Italy revives ancient dream of building Messina Strait bridge

The Italian government on Thursday relaunched a contentious plan to build a multibillion-euro bridge linking Sicily to the mainland - despite concerns about cost and earthquake risk.

A view of the Strait of Messina between Calabria and Sicily in southern Italy
The Strait of Messina. The only way to reach mainland Italy from Sicily today is via ferry or plane, but could that soon change? Photo by Andreas SOLARO / AFP

Italian Prime Minister Giorgia Meloni’s cabinet passed a decree on Thursday evening relaunching the controversial Strait Bridge project, which the government sees as key to reviving the economy in the country’s poorer south, despite doubts over its structural viability, environmental impact and cost.

At 3.2 kilometres (two miles) long, the bridge “will represent the flagship of Italian engineering,” said Transport Minister Matteo Salvini, who has long been a proponent of the plan.

READ ALSO: Costly flights, few trains: What’s travel like between Sicily and mainland Italy? 

The idea of the bridge can be traced back to the ancient Romans, but modern attempts to launch the project have repeatedly failed due to the great expense and the challenges of erecting a structure linking Messina to Reggio Calabria in an area prone to earthquakes.

The last blueprint, which dates back to 2011, would be “adapted to new technical, safety and environmental standards,” Salvini said.

Former premier Silvio Berlusconi, whose government had strongly backed a plan for the bridge in the 2000s, on Thursday said the engineering feat would “connect Sicily not just to Calabria, but to Italy and the whole of Europe”.

Construction could begin in mid-2024, said Berlusconi, whose party belongs to the coalition.

Parliament will now have 60 days to convert the decree into law.

A view of the Strait of Messina separating Sicily from Calabria

The first plans for a bridge linking Sicily to mainland Italy date back to 252 BC. Photo by Andreas SOLARO / AFP

Currently, the only way to get from the island to the mainland is via ferry or plane.

Supporters of the bridge – which would carry trains as well – claim it could cut pollution and save time for both people and cargo.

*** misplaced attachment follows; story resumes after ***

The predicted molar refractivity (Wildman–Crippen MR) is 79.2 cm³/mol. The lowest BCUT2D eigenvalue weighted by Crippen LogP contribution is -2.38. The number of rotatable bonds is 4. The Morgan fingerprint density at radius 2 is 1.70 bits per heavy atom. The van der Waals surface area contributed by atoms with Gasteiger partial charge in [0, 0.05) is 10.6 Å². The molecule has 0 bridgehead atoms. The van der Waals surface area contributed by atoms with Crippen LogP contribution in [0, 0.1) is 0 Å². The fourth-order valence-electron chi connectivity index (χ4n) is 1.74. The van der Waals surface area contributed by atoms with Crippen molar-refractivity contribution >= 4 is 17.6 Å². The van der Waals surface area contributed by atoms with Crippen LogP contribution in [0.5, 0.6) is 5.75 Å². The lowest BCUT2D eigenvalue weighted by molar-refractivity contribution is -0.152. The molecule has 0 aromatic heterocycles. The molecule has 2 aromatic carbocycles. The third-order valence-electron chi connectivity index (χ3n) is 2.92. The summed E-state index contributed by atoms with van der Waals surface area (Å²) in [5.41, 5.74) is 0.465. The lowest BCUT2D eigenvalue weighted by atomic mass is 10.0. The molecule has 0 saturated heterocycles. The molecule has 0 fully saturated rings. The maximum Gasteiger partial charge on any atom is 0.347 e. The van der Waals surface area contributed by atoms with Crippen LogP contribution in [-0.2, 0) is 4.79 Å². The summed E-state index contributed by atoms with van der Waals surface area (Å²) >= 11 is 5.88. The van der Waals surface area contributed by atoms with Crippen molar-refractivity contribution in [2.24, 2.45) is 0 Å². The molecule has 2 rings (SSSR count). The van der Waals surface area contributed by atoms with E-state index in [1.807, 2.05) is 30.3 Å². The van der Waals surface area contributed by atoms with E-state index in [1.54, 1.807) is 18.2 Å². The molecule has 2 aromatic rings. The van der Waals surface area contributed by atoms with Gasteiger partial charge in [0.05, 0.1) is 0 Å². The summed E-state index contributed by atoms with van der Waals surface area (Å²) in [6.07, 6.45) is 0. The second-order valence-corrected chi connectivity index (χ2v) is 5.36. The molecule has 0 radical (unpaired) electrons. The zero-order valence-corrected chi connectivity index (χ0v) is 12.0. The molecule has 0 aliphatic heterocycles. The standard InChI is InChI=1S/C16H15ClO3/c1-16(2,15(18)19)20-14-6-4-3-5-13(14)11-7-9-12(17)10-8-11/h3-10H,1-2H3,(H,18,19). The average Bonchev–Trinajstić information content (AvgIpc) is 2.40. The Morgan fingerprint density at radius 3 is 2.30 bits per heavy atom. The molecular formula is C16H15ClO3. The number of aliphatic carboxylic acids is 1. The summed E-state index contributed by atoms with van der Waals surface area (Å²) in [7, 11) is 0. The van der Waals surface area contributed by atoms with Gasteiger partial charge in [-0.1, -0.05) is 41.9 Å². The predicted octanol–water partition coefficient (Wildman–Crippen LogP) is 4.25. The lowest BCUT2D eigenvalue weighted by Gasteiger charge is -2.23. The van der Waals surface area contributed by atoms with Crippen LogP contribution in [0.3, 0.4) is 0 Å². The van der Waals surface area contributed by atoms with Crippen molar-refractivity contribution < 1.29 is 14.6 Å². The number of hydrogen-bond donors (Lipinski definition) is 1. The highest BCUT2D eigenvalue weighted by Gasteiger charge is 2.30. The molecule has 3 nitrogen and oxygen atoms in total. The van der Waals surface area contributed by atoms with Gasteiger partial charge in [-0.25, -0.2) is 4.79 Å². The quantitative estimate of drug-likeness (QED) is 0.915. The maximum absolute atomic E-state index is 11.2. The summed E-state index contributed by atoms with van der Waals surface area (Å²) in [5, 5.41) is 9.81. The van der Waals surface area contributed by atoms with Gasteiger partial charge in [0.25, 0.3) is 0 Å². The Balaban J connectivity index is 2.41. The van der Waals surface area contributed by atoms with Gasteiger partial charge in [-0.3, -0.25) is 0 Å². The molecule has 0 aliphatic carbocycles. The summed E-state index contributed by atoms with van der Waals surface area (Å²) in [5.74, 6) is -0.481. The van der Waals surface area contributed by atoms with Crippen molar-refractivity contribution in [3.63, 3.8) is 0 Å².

Cargo ships coming through the Suez Canal from Asia could dock in Sicily, with goods put on high-speed trains to the rest of Europe.

But critics say the money would be much better spent on improving pitiful train and road services within Sicily and Reggio Calabria.

Italian environmentalists have also always opposed the project in the Strait of Messina.

READ ALSO: Trains and planes: Italy’s new international travel routes in 2023

The Legambiente environmental group said Thursday the money should instead be used to meet climate change objectives, and urged Meloni’s government to invest in railway electrification and “modern, frequent and punctual trains” in the “transport desert”.

A maritime transport union also warned in February that the bridge would have to be higher than the 65 metres envisaged in previous plans, or some cruise ships or cargo vessels would not be able to pass underneath.

Dreams of a bridge across the Strait date back to 252 BC, when Roman Consul Metellus transported war elephants from Carthage to the mainland on barrels lashed together to make rafts, according to Pliny the Elder.

By AFP’s Ella Ide

Member comments

Log in here to leave a comment.
Become a Member to leave a comment.


Flights to Italy from Libya resume after nearly 10 years

A Rome-bound aircraft departed on Saturday from Libya's capital, restarting flights to Italy after a nearly decade-long suspension due to an EU ban, authorities in Tripoli said.

Flights to Italy from Libya resume after nearly 10 years

The European Union in 2014 halted flights operated by Libyan airlines and banned them from entering member states’ airspace, as the war-torn North African country was mired in intense fighting.

Saturday’s flight took off from Tripoli’s Mitiga airport. It was operated by Libya-based Medsky Airways, which offers a twice-weekly direct connection to the Italian capital.

Restarting flights is “part of intensive government efforts to lift the European ban on Libyan civil aviation”, said Libya’s UN-recognised government on Facebook.

Medsky Airways was launched in 2022, the year after EU member Malta announced it would allow flights to and from Libya.

It was unclear how the airline was able to circumvent the EU ban, which remains in place.

The Europan ban was imposed after a coalition of mostly Islamist militias called “Fajr Libya” seized Tripoli following weeks of fighting that caused massive damage to the city’s international airport.

Successive Libyan governments have since pushed for the ban to be lifted.

Abdelhamid Dbeibah, the prime minister of the Tripoli-based government, said in early July that “the Italian government has informed us of its decision to lift the air embargo imposed on Libyan civil aviation for 10 years”.

Italy, Libya’s former colonial power, and the Mediterranean island nation of Malta are now the only European countries to have resumed flights with Libya.

Rome has not officially commented on the move.

For much of the past decade, Libyans had to transit through Tunis, Istanbul or Cairo to reach Europe by air.

Oil-rich Libya plunged into years of chaos after a NATO-backed uprising toppled and killed strongman Moamer Kadhafi in 2011.

The country remains divided between two rival administrations, one in Tripoli and the other in Libya’s east backed by military strongman Khalifa Haftar.